In July 2018 I was lucky enough to spend a few nights on Cempedak Island 9km off the coast of Bintan, Indonesia in the South China Sea. It’s a luxury private island 91km from Singapore with a focus on sustainability and a respect for nature. The Balinese style architecture on the island is all made from bamboo, wood and thatch and seems to sprout from the natural landscape of the island. There are three sandy beaches and a host of wild animals you wouldn’t meet everyday such as pangolins, monitor lizards, irrawaddy dolphins and a variety of wild birds.
The food is absolutely amazing. There’s a fixed menu that changes daily depending on what is freshly caught or picked. Accommodation comprises a series of private villas all made from bamboo and thatch with curved walls to allow air flow through eliminating the need for air conditioning. Each villa has its own private plunge pool and beach access. It’s the height of luxury but not in an opulent or over-stated way. It’s not the sort of experience I ever could have afforded on my own stead.
While I was there, a rainstorm was coming in and I was out on the beach picking up shells. Half a yellow and pink dinosaur washed in with the tide and I picked it up. I took a photo of it because I literally take photos of everything. I put it in the plunge pool to wash the sand off it and left it there when the heavy rain hit. I took it out and put it in my suitcase before leaving the island. It travelled to Singapore and Vietnam with me and back to Dublin via Finland. I placed it in a box with other trinkets when I got home and forgot about it.
Two years later, in July 2020, I was driving through the Wicklow mountains on the Gap Road between Lacken and Ballysmuttan when I spotted a large conifer tree bedecked with Christmas decorations. We stopped and got out for a look. People had put baubles and bells and beading all over the tree. It looked good even though it was a scorching hot summer day.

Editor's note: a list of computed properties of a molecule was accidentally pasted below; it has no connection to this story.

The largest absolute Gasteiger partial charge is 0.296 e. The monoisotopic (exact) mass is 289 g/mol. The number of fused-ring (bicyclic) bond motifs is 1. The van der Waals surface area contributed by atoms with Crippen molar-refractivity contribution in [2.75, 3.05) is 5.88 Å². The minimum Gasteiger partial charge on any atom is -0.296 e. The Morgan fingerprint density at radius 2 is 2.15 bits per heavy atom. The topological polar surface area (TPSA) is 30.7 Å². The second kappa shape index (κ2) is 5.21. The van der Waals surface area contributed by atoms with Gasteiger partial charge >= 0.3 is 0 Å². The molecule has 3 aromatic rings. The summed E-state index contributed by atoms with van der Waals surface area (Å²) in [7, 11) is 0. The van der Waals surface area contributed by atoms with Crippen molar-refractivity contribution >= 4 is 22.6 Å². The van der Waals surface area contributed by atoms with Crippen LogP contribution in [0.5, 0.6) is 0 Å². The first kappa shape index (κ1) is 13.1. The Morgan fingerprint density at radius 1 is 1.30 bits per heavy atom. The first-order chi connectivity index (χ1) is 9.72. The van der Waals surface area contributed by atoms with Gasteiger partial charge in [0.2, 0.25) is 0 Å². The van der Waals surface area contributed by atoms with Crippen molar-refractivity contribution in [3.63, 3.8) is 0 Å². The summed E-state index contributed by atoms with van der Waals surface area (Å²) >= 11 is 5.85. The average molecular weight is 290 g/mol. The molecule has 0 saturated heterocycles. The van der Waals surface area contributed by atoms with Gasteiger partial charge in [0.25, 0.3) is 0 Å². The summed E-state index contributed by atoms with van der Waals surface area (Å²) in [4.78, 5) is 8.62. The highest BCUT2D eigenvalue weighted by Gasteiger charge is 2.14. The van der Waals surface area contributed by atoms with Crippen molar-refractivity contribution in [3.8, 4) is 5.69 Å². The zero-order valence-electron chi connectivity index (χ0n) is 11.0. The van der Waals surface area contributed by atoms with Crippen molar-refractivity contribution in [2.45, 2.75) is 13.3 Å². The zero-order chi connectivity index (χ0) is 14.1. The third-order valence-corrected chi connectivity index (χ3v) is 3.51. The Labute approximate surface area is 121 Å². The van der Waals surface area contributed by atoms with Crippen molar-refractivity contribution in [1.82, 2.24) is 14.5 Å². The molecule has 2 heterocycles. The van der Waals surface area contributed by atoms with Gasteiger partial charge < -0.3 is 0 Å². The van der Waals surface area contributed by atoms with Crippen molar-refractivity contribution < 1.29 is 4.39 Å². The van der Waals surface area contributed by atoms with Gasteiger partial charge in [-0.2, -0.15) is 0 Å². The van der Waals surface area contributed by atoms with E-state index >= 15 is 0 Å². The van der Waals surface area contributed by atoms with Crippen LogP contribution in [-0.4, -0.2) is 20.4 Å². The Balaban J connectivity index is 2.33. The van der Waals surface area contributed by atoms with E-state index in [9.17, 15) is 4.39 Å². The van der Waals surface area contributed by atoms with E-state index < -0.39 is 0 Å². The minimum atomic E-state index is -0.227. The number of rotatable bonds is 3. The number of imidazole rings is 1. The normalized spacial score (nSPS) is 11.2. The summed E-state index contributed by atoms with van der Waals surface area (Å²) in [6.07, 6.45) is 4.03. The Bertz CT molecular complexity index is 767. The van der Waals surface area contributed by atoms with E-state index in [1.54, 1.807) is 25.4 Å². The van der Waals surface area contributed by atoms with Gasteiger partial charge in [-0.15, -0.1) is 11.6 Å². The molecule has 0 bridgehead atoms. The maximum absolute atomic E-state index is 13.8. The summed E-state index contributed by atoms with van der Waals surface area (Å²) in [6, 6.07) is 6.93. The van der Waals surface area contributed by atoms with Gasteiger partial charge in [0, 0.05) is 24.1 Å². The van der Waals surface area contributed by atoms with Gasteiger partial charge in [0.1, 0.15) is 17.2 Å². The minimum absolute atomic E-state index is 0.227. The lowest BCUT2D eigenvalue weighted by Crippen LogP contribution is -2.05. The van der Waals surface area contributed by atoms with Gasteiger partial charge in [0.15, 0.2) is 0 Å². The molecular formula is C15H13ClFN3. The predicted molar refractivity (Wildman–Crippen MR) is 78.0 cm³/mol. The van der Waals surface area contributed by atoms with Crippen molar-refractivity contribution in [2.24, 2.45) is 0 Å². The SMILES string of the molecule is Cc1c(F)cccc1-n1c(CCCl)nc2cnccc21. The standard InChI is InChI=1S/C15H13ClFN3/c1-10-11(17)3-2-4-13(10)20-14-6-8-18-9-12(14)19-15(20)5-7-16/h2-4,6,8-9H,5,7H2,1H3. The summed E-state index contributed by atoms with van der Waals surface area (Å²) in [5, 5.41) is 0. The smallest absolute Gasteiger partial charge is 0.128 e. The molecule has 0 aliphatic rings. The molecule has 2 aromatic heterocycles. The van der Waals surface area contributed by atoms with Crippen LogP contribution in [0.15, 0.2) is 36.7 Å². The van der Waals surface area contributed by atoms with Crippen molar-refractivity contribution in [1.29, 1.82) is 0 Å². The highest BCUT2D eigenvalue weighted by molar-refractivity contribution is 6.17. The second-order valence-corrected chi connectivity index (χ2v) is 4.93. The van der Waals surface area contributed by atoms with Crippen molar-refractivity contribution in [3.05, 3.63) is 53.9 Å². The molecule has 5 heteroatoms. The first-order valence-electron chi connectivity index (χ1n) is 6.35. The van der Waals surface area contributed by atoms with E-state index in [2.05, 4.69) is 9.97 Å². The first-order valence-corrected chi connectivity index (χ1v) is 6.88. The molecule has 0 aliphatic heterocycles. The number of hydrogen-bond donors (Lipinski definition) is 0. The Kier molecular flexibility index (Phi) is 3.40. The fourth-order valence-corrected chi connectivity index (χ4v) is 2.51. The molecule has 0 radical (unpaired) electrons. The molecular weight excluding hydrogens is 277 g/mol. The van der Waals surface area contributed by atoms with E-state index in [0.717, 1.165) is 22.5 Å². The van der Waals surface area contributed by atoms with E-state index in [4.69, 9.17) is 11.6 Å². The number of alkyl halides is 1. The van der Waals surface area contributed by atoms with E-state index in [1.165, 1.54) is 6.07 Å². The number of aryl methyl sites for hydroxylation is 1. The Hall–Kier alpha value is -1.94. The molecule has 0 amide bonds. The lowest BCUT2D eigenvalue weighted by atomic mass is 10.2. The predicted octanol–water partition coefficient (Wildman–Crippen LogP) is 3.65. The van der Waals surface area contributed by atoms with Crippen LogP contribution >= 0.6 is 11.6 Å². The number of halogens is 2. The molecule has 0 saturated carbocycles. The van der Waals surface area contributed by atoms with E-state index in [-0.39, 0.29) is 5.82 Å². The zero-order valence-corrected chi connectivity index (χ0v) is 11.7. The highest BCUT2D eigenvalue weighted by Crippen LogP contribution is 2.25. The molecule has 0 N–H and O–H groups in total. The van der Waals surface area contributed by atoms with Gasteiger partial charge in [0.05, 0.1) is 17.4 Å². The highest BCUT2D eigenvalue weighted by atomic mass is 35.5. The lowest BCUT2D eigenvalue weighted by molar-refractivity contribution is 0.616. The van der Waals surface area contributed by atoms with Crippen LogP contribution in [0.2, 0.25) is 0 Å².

This is a particularly remote mountainous road with grass growing down the middle of it and sheep roaming freely about. While taking some photos of fallen baubles I spotted half a yellow and pink plastic dinosaur. I took a photo of it and picked it up. It looked familiar. It was around the same size and colour as the one I found on the beach in Indonesia and, like the last time, the other half was no where to be found. I took it home and washed it in the sink and got the dinosaur from two years before out of my box of trinkets. They’re a perfect match right down to the missing bit on one tail being present on the other.
Now, obviously I don’t assume that these two half dinosaurs actually came from the same original, but it is still incredibly random and worth remarking on. They are definitely some sort of mass-produced cheap plastic toy, but how one ended up broken in half floating in the South China Sea while another ended up broken in half under a tree on a really remote road in the Irish Wicklow mountains remains a mystery. That I managed to find both of them is a pleasant coincidence.